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Composition is the Goal

#Composition is the Goal

I see several discussions now that vacillate around on encapsulation qualities of Shadow DOM and the flavors thereof. It's all my fault. I stuck encapsulation into the problem statement of the spec. I even glued the somewhat irrelevant term functional encapsulation on top of it. What a dork.

It was a couple of years ago, when one of my colleagues read the spec and noted: "Dude, it's like your story and whatever, but the way you tell it, Shadow DOM is not about encapsulation. It's about composition". The world went blank around me. I was blinded by insight.

My hipster colleague was right, of course. Encapsulation is just a tool. Composition is the goal.

This is why the people who'd never used Shadow DOM in real life get really hung up on the details of encapsulation, while those who actually use Shadow DOM stare at them quizzically.

If you walk into another author's DOM tree and starts messing with it, you simply lose the right to compose. It's not about one party wanting to prevent another party from doing stuff. It's about both parties having a straightforward composition contract and, given the mutual agreement, the resulting ability to build wonderful things. Should one party muck with this contract, the onus is clearly on that party to live with the consequences.

This is strikingly different from the today's world, where the composition contract is at best a convention, of which all participating parties must be aware. It's also exceedingly easy to fall off this convention and often hard to determine whodunnit.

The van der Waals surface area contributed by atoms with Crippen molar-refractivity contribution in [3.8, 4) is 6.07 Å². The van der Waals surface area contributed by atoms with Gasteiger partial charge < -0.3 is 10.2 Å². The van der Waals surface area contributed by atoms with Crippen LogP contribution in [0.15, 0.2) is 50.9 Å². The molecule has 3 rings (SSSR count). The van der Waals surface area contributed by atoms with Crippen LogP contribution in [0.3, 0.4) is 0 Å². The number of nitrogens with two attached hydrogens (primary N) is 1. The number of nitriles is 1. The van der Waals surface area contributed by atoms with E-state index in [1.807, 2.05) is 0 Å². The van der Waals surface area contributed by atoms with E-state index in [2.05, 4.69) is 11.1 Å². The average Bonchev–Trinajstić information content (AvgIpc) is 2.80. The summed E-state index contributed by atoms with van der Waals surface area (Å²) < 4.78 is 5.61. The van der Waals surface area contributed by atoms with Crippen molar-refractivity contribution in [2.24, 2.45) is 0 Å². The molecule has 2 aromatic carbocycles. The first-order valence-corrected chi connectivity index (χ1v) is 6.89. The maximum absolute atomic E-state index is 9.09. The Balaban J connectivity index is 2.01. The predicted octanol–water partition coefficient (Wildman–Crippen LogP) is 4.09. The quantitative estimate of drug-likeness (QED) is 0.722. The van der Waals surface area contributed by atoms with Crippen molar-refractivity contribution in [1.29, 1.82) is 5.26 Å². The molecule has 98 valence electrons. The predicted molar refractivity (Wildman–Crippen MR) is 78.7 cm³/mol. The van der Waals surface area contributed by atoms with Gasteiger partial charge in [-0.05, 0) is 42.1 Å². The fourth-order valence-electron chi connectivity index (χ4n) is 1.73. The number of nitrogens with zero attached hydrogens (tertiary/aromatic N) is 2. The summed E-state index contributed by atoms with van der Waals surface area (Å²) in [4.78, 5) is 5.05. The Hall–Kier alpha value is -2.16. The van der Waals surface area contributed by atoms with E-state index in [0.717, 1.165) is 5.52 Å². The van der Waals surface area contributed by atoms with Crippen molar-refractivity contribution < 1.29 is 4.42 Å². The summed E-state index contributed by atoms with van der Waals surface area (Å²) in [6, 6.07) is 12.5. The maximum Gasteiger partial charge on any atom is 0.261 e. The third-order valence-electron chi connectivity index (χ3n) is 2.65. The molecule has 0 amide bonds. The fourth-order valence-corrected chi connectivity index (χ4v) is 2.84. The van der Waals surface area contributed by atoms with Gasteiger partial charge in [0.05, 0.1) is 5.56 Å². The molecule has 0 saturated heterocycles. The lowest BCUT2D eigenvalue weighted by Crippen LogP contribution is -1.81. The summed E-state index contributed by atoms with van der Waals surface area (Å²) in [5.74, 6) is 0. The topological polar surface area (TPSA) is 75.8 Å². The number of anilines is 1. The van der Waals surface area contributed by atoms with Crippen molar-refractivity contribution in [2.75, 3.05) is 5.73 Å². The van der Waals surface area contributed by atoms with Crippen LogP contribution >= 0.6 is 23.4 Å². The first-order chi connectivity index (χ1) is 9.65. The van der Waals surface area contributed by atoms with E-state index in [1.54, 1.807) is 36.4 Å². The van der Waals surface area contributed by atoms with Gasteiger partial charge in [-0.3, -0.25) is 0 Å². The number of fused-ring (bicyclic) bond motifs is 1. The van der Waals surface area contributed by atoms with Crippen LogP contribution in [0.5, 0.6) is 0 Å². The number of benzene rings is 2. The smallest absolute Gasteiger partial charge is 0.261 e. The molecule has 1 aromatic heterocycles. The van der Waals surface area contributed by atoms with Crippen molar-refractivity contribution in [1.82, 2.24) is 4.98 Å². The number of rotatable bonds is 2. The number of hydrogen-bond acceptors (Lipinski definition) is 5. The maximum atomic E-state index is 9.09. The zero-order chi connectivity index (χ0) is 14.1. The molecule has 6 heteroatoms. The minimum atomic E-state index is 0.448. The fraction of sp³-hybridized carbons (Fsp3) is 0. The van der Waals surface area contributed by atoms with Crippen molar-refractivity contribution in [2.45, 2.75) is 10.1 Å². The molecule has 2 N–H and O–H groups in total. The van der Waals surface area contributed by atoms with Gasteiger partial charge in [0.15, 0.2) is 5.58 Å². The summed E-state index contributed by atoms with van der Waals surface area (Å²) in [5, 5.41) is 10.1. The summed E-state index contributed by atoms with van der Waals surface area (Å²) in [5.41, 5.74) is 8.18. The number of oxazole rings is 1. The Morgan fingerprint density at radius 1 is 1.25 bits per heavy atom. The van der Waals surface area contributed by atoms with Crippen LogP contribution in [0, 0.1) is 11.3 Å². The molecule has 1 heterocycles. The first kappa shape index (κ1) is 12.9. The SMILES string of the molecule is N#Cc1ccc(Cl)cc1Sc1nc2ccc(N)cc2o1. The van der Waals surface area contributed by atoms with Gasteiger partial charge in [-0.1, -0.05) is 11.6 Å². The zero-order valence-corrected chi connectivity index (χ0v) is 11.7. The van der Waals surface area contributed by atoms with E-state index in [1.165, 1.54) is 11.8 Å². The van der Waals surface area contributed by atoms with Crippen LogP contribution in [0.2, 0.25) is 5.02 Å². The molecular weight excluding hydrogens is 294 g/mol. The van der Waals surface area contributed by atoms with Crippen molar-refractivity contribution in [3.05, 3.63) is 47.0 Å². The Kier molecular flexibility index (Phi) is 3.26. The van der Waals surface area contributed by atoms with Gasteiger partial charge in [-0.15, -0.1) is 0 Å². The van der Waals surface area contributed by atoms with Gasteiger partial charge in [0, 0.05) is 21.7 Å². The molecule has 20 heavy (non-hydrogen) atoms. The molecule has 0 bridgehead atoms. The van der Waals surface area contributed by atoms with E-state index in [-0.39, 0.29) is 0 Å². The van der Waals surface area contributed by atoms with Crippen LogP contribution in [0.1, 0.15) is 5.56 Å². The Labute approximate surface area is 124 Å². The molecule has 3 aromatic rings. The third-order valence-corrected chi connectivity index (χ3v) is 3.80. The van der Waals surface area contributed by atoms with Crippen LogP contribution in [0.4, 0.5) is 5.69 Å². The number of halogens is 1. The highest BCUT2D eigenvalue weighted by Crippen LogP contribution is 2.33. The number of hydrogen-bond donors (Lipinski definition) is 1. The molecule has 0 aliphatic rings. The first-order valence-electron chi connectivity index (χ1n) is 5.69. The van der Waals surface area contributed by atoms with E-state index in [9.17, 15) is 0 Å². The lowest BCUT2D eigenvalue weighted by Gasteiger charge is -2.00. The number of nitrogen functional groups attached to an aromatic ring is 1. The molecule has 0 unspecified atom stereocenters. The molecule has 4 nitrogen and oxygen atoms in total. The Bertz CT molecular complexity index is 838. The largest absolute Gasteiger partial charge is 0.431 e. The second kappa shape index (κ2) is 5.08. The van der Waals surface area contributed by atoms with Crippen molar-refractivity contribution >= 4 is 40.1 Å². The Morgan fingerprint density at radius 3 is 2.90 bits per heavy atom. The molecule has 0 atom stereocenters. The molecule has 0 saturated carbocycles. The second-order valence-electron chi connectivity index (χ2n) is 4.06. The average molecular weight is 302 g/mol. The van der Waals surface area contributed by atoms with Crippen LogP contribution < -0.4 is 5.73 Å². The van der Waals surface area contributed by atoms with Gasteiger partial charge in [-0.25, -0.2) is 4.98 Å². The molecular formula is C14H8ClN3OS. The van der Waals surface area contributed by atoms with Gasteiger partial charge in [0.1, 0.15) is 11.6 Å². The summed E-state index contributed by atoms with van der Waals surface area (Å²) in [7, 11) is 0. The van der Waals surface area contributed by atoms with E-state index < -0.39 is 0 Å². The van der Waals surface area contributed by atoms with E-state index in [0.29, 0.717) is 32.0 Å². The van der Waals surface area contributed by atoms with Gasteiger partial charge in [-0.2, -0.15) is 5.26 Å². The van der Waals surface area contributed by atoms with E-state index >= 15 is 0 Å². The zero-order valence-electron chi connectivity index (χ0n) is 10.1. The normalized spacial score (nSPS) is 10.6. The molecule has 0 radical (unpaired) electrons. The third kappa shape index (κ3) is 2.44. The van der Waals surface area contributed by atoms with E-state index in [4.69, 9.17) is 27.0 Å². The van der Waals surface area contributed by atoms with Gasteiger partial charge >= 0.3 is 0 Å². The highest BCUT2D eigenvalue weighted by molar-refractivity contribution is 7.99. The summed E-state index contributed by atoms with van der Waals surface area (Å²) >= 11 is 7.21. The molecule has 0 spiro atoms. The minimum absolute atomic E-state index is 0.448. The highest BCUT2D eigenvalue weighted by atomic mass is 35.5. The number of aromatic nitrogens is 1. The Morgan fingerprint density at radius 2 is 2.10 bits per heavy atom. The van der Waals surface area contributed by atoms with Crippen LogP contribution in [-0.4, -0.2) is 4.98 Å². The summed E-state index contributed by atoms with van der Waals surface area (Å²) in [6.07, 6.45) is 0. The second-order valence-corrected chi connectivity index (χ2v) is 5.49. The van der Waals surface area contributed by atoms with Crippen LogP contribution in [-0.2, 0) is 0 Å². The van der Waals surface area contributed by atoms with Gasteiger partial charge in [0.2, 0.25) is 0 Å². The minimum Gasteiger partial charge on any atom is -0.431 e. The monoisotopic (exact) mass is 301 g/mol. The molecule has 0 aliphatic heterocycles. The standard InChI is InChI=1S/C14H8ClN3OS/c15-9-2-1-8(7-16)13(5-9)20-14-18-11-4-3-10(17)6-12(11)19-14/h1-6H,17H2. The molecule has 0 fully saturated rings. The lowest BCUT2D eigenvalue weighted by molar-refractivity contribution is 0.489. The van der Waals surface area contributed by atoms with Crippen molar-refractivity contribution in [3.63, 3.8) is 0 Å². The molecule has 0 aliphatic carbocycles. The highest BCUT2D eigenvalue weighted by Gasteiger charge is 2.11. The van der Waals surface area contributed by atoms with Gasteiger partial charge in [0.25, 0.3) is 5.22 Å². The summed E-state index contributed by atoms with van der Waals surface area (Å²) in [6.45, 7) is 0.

Now, it's not to say that things couldn't possibly go wrong. An opinionated framework could come up with a concept where breaking the Shadow DOM composition contract is the norm and thus render the whole thing useless -- at least in the context of that framework. But just like we can't stop people from doing other crazy things with their lives, we can't be stressing over these scenarios.

What we need to be stressing over is enabling Web developers to do the right thing and not forget that there are many kinds of them. While the widget users and even widget developers might not mind your overprotective attitude, the authors of the framework and tools that support those frameworks--the actual enablers of the widget ecosystems--will go into extreme length to work around encapsulation boundaries and curse you through their entire path.

@igorcosta

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igorcosta commented Mar 17, 2014

I have same view point, We're not just creating components, we're still creating widget html snippets that help us take a shortcut into componentization of web. Which in my humble opinion is far beyond our perception of true components.

By common history take a look at the Actionscript 3.0 UI Components introduced to market circa 2006. Turns out that was so out of customization that we couldn't even write a complete set top box of new implementations of current uses.

Polymer Project, Brick, Blink, X-tags are all implementation of a single Object DOM element, while we don't have a truly Class support by Javascript we will still get only fair amount of tags that needs more polish than DRY.

@nevir

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nevir commented Nov 11, 2014

On the flip side, hardcore encapsulation tends to cause stagnation. Having the tools to break it when necessary (and a willingness to live with the consequences) should always be present.

Some great examples of this come from the iOS world (which, I argue has a wonderful composition model).

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